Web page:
I also happened to be a very avid amateur modern dancer when I moved to NYC. Every Saturday morning I took the train 45 minutes downtown to Noho, to the Jose Limón studio (sadly now gone). It was at the top of a building. I have no idea how I figured this out, but I became aware that John had an office in the building and was always hoping to run into him to say hi. One Saturday after class, I was on the pay phone in the lobby, and saw him saunter past on the way to the elevator. I interrupted my friend to yell after him, “JOHN, I’M A HUGE FAN!!” I heard the elevator doors closing as he said, “Awwww, thanks.”

In case you didn’t know it, John also produced a miniseries of fishing encounters with famous people, some of whom he was friends with, and some not. It was called Fishing with John, and it was hilarious. You can find some of it on YouTube if you want. But only if you like to laugh. If you don’t like to laugh you shouldn’t be here, anyway.

The second and last time I got to see the Lounge Lizards assembled onstage was at a 20th anniversary show at the Knitting Factory, in November 1999. (Oh look! I found it on MTV News!) It was another transformative experience. I have never done drugs (well, not until I got cancer and had few other choices), but this show was like a drug to me. It was much closer in and sweatier than the show at the Bowery, but every bit as great.

John later put out some recordings with The John Lurie National Orchestra, and then a recording under the moniker Marvin Pontiac.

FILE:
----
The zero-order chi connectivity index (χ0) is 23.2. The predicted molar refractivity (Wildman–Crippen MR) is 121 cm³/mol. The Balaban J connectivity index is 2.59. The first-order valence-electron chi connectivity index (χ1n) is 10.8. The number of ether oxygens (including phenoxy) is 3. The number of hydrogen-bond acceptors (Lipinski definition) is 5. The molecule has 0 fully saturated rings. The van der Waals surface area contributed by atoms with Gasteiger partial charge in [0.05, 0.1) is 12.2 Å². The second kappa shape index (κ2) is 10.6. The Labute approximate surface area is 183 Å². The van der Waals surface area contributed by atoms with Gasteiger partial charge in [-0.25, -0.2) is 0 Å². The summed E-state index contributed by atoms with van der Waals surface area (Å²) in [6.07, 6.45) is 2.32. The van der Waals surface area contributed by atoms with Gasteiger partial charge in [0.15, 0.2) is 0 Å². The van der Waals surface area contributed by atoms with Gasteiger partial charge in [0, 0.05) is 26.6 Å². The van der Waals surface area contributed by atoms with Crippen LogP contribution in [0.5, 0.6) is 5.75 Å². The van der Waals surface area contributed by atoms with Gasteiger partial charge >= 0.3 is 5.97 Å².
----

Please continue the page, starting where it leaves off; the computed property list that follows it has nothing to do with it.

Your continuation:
I’ve never actually had a conversation with John face to face. I passed him once and said hi when he was up at Columbia University, to give a lecture on his artwork (I’m getting to that, wait for it). We’ve traded a few messages on Facebook.

Since he started drawing and painting, I’ve felt much closer to him. His artwork reveals truths through brushstrokes, blotches that look like stains (but intentional), and always, always, titles to the works that are jaw-droppingly accurate or just funny as hell. I didn’t know an artist could draw you in to his work with humor, but that was definitely the hook for me here. J bought me a lovely coffee table book of John’s work for my birthday one year: A Fine Example of Art. Unfortunately we have small children and all of our lovely art books have been under house arrest in a closed cabinet for years. When the children leave or get too old to destroy spines of books, I will rediscover it.

I’ve created a slideshow of some of my favorite paintings of John’s. All images belong to him and are taken from his art website, John Lurie Art. The site used to say, “If you live in a home, you have to buy a print.” And I’d say, if you have $500.00 to spend on an limited-edition, very high quality art print, I would love it if you did. My parents were kind enough to buy us one last year, the first one, “Men Walking to Work Over Flowers,” when Mom discovered John’s art on Facebook and promptly fell in love with it too. We never get tired of looking at it. The boys love saying the title of it to people. They like knowing the name of an artwork.